Chinese tourists are descending upon the remote Palau islands as the wealthy in China seek alternative holiday destinations, but not everybody is happy about it.
In an article by The Straits Times, residents of the Micronesian archipelago, who obviously know nothing about Chinese New Year, say they are baffled as to why Chinese travelers accounted for nearly 62 percent of all visitors in February – an increase of 500 percent year-on-year.
The Chinese visiting Palau are accused of being both noisy and disrespectful. “They wreck corals and throw their rubbish in the sea,” said Mr Norman, a taxi driver. Recently a Chinese tour operator, named Yellow Skin Tour, caused outrage after circulating promotional leaflets which showed grinning Chinese tourists holding up turtles out of the water, in one case by its flippers.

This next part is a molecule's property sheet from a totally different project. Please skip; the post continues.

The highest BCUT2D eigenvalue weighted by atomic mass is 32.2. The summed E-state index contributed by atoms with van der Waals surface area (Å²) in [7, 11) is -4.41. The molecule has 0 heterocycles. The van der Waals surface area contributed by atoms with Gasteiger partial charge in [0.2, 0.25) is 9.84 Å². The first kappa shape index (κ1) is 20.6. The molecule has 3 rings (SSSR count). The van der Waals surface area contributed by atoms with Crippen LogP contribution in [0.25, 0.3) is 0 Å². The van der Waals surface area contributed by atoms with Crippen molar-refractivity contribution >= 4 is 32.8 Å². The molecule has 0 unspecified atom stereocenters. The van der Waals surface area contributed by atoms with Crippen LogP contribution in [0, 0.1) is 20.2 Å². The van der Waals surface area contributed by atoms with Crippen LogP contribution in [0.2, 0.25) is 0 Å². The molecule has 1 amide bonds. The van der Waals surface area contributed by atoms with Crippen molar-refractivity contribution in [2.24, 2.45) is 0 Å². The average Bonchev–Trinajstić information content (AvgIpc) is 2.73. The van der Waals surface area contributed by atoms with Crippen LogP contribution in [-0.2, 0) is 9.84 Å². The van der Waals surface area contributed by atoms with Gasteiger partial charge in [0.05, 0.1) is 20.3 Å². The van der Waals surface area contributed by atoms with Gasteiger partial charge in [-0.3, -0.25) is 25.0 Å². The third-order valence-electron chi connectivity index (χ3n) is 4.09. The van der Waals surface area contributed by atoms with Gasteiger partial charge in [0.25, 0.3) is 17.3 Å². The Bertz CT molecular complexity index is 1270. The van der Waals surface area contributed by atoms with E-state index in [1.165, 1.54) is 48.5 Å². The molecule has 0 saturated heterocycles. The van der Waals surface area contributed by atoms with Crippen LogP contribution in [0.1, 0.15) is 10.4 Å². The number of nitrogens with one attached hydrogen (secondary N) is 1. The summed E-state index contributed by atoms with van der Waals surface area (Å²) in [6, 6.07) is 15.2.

Those on the Chinese side visiting the islands have nothing but good things to say. “Its is like a paradise here,” said Jia Yixin, a 30-year-old from Shanghai. “In Shanghai the air is polluted but here people respect the environment,” she added.
Tourism accounts for close to 85 percent of Palau’s GDP, but some are worried that at this rate the long-term damage to the environment may be too great. “This is a very sudden influx, so we are trying to understand the situation,” said Ms Nanae Singeo, managing director of the Palau Visitors Authority.
The Palau government is understood to be exploring ways to try and stem the tide of Chinese tourists to the archipelago, with plans to half the number of charter fights arriving from China.
Unlike Palau, most countries are trying to find a way to earn themselves a slice of the Chinese tourism market. In 2014 a record $163 billion was spent overseas by Chinese holidaymakers.
By Dominic Jackson